I drove from Vegas to Baker, NV on Friday, 9/26. To my dismay, there is a dearth of lodging choices (as well as people in general) in Baker. Only one small motel had wireless access, and it was full, so I drove down the highway to the hamlet of Border, consisting solely of a combined motel-gas station-general store-restaurant-slot machine "complex", barely in time for the first Presidential Debate.
I caught up on some sleep that night, and got off to a late start on Saturday morning (afternoon, really). My plan was to climb Wheeler Peak, and this close to October I did not expect daily thunderstorms to still be lingering around as the norm in Nevada. That, however, was the reality, and on this day, the storms began around 11 AM. I drove up the Wheeler Peak road to find extremely chilly weather at 10,000 ft along with raindrops that felt like daggers of ice on your skin. Wheeler could wait for another day.
I did some sightseeing in the park and took the requisite Lehman Cave tours (nice place, definitely worth a visit) before driving an hour away to Ely. I watched Alabama upset Georgia in Georgia, had a few beers and wings, and crashed early so I could get an earlier start on North Schell the next day, 9/28.
My main concern about this peak was whether my Camry could make it to the trailhead. The gravel road to Timber Creek was a little rough but definitely passable by passenger cars. I drove through the campground and parked right before the gate marking the beginning of the 4WD road.
The route follows the 4WD road as it continues straight east into the drainage towards the crest of the Schell Creek Range. Soon the road becomes a trail, and it eventually contours to the north as it continues to follow the mostly dry Timber Creek. The trail is faint as it winds through a few treeless openings and crosses the creek several times. Even though it is located in a National Forest, grazing is allowed, and I observed more than 40 cows on this trip. Needless to say, there were cow droppings everywhere, and the smell wasn’t too pleasant at times.
The trail returns to some thicker tree cover as the peak of North Schell disappears from view. I think, but am not sure, that the trail continues all the way up the drainage and canyon to a saddle somewhat to the west of North Schell, where you can continue towards the peak along the connecting ridge. I felt that such a route would prove to be a little more circuitous than preferable, and thus chose to take a more direct route, cross-countrying directly up the slopes of the subpeak to North Schell’s northwest.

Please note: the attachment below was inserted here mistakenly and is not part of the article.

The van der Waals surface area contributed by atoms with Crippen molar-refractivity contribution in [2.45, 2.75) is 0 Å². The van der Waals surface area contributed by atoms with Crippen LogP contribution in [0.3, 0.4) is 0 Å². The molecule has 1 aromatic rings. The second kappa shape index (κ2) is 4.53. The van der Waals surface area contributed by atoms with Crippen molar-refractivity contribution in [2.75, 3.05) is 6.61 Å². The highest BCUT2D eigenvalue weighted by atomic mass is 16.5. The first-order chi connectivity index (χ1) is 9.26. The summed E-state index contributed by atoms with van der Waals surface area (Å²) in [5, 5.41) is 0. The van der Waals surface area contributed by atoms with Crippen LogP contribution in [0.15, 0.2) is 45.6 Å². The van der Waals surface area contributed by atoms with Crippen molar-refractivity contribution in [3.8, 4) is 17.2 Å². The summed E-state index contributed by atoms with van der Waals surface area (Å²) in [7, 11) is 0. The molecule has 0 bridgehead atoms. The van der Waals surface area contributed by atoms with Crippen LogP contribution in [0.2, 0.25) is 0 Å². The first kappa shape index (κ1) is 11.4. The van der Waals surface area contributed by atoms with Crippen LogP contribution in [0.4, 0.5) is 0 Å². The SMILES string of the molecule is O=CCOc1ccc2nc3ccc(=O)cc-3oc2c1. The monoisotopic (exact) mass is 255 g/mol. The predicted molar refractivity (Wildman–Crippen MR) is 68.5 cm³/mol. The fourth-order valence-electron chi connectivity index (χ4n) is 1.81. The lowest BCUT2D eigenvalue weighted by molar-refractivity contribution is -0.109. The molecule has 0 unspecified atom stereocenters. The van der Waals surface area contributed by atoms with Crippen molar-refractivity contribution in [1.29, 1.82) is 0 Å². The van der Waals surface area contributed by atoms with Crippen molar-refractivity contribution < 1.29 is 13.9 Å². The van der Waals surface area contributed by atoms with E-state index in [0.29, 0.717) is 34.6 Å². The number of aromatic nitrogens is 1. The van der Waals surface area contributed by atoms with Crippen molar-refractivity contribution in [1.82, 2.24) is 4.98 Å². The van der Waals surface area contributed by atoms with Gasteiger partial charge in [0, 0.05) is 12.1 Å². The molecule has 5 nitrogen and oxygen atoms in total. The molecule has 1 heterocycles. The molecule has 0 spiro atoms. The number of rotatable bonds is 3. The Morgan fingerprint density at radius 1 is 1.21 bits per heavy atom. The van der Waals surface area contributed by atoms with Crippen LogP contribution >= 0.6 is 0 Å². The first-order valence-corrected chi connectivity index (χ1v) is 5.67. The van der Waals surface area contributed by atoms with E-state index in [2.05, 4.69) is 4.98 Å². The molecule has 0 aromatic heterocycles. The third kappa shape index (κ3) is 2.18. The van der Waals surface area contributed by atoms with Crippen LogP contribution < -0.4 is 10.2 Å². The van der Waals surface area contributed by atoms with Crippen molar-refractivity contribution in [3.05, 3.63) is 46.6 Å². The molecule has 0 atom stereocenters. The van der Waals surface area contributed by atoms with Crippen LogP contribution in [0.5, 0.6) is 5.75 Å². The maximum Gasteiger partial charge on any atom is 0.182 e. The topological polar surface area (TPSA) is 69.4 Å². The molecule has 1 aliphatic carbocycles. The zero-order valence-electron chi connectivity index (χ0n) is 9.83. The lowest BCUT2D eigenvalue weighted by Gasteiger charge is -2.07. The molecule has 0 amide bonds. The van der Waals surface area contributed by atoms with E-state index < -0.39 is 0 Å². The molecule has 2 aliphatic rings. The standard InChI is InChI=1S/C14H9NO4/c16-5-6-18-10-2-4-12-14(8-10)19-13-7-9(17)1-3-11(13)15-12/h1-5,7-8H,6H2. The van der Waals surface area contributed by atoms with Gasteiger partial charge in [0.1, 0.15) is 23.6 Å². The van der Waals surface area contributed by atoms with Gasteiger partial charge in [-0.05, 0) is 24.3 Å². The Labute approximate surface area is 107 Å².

There were various cow trails up the slope at times. Otherwise I trod carefully in little avenues and lanes between the lines and clusters of sagebrush which dotted the slope, heading straight up when I had the energy and switchbacking around when I was more tired, passing scattered groves of Aspen along the way. The slope is deceivingly long, and as I figure now, probably possessed the bulk of the 3000’ elevation gain required to summit.
After traversing above the last Aspen grove around halfway up the slope, the sagebrush thinned and gave way more and more to lines, and eventually fields, of talus. As the saddle between North Schell and its northwestern, unnamed neighbor finally appeared behind the ridge, I noticed that the clouds were building up and spied pockets of steady rain in the valley to the west. Rain I could deal with, but what really worried me were the distant claps of thunder.
Upon reaching the saddle I met up with a couple of backpackers who had just descended the summit. They had camped out in the woods the night before and scampered straight up the western slopes of North Schell this morning; now they planned to return via Timber Creek. I remarked upon my worries about the weather; they were not concerned, as they figured the storm would stay stationary and not move in to our direction. They proved to be correct.
From this saddle the summit was only another 10 minutes away. The ridge was surprisingly narrow and rocky, and there was a decent amount of exposure on the east (left) side. Somehow I had reception on the summit, and placed a call to my roommate. The views were great, and I identified at least two ultra-prominents within sight: Wheeler and Ibapah.
Upon returning to the saddle, I chose to stick to the ridge crest a little longer before cutting straight down back to Timber Creek, meeting up in the drainage probably .7 miles further up the drainage from where I had originally departed the trail. It was on this descent when I realized that some, and maybe all, of the distant claps of thunder I had heard earlier were actually the sound of Aquafina bottles clanging around in my backpack. That solved the mystery of “why does it only thunder when I’m walking, and not when I stop, turn around, and try to listen and spot the thunder?”
The weather stayed dry in the immediate area as I made my way back to the car under the watchful gaze of the local cattle population. It would be back into Baker for one last mountain before heading back to Boston.